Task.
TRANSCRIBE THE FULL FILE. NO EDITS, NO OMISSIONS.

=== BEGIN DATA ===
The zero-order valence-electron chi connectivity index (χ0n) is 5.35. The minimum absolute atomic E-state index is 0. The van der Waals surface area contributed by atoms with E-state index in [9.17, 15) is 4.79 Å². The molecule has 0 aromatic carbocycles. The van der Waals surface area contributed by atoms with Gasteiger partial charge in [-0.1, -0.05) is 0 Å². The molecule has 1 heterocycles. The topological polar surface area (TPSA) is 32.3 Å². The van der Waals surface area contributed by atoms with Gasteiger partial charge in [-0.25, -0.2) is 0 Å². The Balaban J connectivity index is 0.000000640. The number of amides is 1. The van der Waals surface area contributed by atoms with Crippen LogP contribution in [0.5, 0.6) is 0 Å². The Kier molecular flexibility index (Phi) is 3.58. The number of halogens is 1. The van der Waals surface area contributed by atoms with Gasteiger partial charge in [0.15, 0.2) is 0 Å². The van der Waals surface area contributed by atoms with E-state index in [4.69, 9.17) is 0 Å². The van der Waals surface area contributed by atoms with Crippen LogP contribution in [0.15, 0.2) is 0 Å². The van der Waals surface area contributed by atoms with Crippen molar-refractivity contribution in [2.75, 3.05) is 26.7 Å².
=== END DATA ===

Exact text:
The zero-order valence-electron chi connectivity index (χ0n) is 5.35. The minimum absolute atomic E-state index is 0. The van der Waals surface area contributed by atoms with E-state index in [9.17, 15) is 4.79 Å². The molecule has 0 aromatic carbocycles. The van der Waals surface area contributed by atoms with Gasteiger partial charge in [-0.1, -0.05) is 0 Å². The molecule has 1 heterocycles. The topological polar surface area (TPSA) is 32.3 Å². The van der Waals surface area contributed by atoms with Gasteiger partial charge in [-0.25, -0.2) is 0 Å². The Balaban J connectivity index is 0.000000640. The number of amides is 1. The van der Waals surface area contributed by atoms with Crippen LogP contribution in [0.5, 0.6) is 0 Å². The Kier molecular flexibility index (Phi) is 3.58. The number of halogens is 1. The van der Waals surface area contributed by atoms with Gasteiger partial charge in [0.15, 0.2) is 0 Å². The van der Waals surface area contributed by atoms with E-state index in [4.69, 9.17) is 0 Å². The van der Waals surface area contributed by atoms with Crippen LogP contribution in [0.15, 0.2) is 0 Å². The van der Waals surface area contributed by atoms with Crippen molar-refractivity contribution in [2.75, 3.05) is 26.7 Å².